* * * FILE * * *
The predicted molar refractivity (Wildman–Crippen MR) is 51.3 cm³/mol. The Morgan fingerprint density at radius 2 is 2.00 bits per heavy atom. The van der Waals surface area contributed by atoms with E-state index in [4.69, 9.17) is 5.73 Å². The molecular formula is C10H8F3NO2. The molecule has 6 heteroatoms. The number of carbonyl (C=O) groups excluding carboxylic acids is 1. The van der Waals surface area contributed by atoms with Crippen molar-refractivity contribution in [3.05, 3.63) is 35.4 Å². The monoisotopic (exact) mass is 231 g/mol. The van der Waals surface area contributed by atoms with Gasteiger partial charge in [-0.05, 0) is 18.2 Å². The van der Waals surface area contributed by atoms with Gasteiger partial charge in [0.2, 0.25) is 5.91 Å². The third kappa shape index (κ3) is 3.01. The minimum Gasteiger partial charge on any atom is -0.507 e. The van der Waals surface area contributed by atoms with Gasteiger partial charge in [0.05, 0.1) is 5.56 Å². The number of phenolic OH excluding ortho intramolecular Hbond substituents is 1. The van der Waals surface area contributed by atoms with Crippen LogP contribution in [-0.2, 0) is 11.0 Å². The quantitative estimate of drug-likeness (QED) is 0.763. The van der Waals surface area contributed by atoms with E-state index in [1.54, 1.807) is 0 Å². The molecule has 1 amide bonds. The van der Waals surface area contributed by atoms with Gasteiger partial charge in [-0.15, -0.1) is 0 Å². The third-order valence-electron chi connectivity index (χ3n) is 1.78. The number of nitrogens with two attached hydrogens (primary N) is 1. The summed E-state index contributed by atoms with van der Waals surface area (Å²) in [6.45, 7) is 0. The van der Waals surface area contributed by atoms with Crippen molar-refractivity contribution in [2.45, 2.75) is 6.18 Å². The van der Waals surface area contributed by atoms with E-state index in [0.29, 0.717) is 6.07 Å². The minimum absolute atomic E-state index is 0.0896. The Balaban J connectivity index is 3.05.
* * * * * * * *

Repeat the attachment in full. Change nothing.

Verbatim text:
The predicted molar refractivity (Wildman–Crippen MR) is 51.3 cm³/mol. The Morgan fingerprint density at radius 2 is 2.00 bits per heavy atom. The van der Waals surface area contributed by atoms with E-state index in [4.69, 9.17) is 5.73 Å². The molecular formula is C10H8F3NO2. The molecule has 6 heteroatoms. The number of carbonyl (C=O) groups excluding carboxylic acids is 1. The van der Waals surface area contributed by atoms with Crippen molar-refractivity contribution in [3.05, 3.63) is 35.4 Å². The monoisotopic (exact) mass is 231 g/mol. The van der Waals surface area contributed by atoms with Gasteiger partial charge in [-0.05, 0) is 18.2 Å². The van der Waals surface area contributed by atoms with Gasteiger partial charge in [0.2, 0.25) is 5.91 Å². The third kappa shape index (κ3) is 3.01. The minimum Gasteiger partial charge on any atom is -0.507 e. The van der Waals surface area contributed by atoms with Gasteiger partial charge in [0.05, 0.1) is 5.56 Å². The number of phenolic OH excluding ortho intramolecular Hbond substituents is 1. The van der Waals surface area contributed by atoms with Crippen LogP contribution in [-0.2, 0) is 11.0 Å². The quantitative estimate of drug-likeness (QED) is 0.763. The van der Waals surface area contributed by atoms with E-state index in [1.54, 1.807) is 0 Å². The molecule has 1 amide bonds. The van der Waals surface area contributed by atoms with Gasteiger partial charge in [-0.15, -0.1) is 0 Å². The third-order valence-electron chi connectivity index (χ3n) is 1.78. The number of nitrogens with two attached hydrogens (primary N) is 1. The summed E-state index contributed by atoms with van der Waals surface area (Å²) in [6.45, 7) is 0. The van der Waals surface area contributed by atoms with Crippen molar-refractivity contribution in [2.45, 2.75) is 6.18 Å². The van der Waals surface area contributed by atoms with E-state index in [0.29, 0.717) is 6.07 Å². The minimum absolute atomic E-state index is 0.0896. The Balaban J connectivity index is 3.05.